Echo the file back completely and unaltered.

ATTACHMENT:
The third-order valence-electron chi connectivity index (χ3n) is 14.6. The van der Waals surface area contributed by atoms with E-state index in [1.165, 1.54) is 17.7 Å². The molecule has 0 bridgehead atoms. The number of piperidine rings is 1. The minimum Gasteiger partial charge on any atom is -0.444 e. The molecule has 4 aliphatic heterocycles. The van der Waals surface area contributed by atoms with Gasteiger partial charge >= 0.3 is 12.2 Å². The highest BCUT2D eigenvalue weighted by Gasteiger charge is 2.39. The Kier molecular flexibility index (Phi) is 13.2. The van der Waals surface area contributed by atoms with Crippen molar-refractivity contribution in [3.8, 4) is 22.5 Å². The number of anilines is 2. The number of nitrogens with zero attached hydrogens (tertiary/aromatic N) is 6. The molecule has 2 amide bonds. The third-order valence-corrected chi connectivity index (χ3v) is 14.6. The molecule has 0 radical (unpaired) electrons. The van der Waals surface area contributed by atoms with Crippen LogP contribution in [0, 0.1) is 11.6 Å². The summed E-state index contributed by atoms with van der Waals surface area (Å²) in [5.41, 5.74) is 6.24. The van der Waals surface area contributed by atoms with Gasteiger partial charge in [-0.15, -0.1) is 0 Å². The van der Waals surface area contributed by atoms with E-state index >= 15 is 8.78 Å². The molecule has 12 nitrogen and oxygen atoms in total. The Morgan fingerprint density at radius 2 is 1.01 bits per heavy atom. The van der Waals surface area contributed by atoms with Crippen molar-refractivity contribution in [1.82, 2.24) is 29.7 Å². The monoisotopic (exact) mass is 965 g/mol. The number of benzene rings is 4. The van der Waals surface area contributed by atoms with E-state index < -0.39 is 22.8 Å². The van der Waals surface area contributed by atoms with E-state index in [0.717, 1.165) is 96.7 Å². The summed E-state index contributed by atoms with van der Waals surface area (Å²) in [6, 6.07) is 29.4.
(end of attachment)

The third-order valence-electron chi connectivity index (χ3n) is 14.6. The van der Waals surface area contributed by atoms with E-state index in [1.165, 1.54) is 17.7 Å². The molecule has 0 bridgehead atoms. The number of piperidine rings is 1. The minimum Gasteiger partial charge on any atom is -0.444 e. The molecule has 4 aliphatic heterocycles. The van der Waals surface area contributed by atoms with Gasteiger partial charge >= 0.3 is 12.2 Å². The highest BCUT2D eigenvalue weighted by Gasteiger charge is 2.39. The Kier molecular flexibility index (Phi) is 13.2. The van der Waals surface area contributed by atoms with Crippen molar-refractivity contribution in [3.8, 4) is 22.5 Å². The number of anilines is 2. The number of nitrogens with zero attached hydrogens (tertiary/aromatic N) is 6. The molecule has 2 amide bonds. The third-order valence-corrected chi connectivity index (χ3v) is 14.6. The molecule has 0 radical (unpaired) electrons. The van der Waals surface area contributed by atoms with Crippen LogP contribution in [0, 0.1) is 11.6 Å². The summed E-state index contributed by atoms with van der Waals surface area (Å²) in [5.41, 5.74) is 6.24. The van der Waals surface area contributed by atoms with Gasteiger partial charge in [-0.15, -0.1) is 0 Å². The van der Waals surface area contributed by atoms with E-state index >= 15 is 8.78 Å². The molecule has 12 nitrogen and oxygen atoms in total. The Morgan fingerprint density at radius 2 is 1.01 bits per heavy atom. The van der Waals surface area contributed by atoms with Crippen molar-refractivity contribution in [1.82, 2.24) is 29.7 Å². The monoisotopic (exact) mass is 965 g/mol. The number of benzene rings is 4. The van der Waals surface area contributed by atoms with E-state index < -0.39 is 22.8 Å². The van der Waals surface area contributed by atoms with E-state index in [0.717, 1.165) is 96.7 Å². The summed E-state index contributed by atoms with van der Waals surface area (Å²) in [6, 6.07) is 29.4.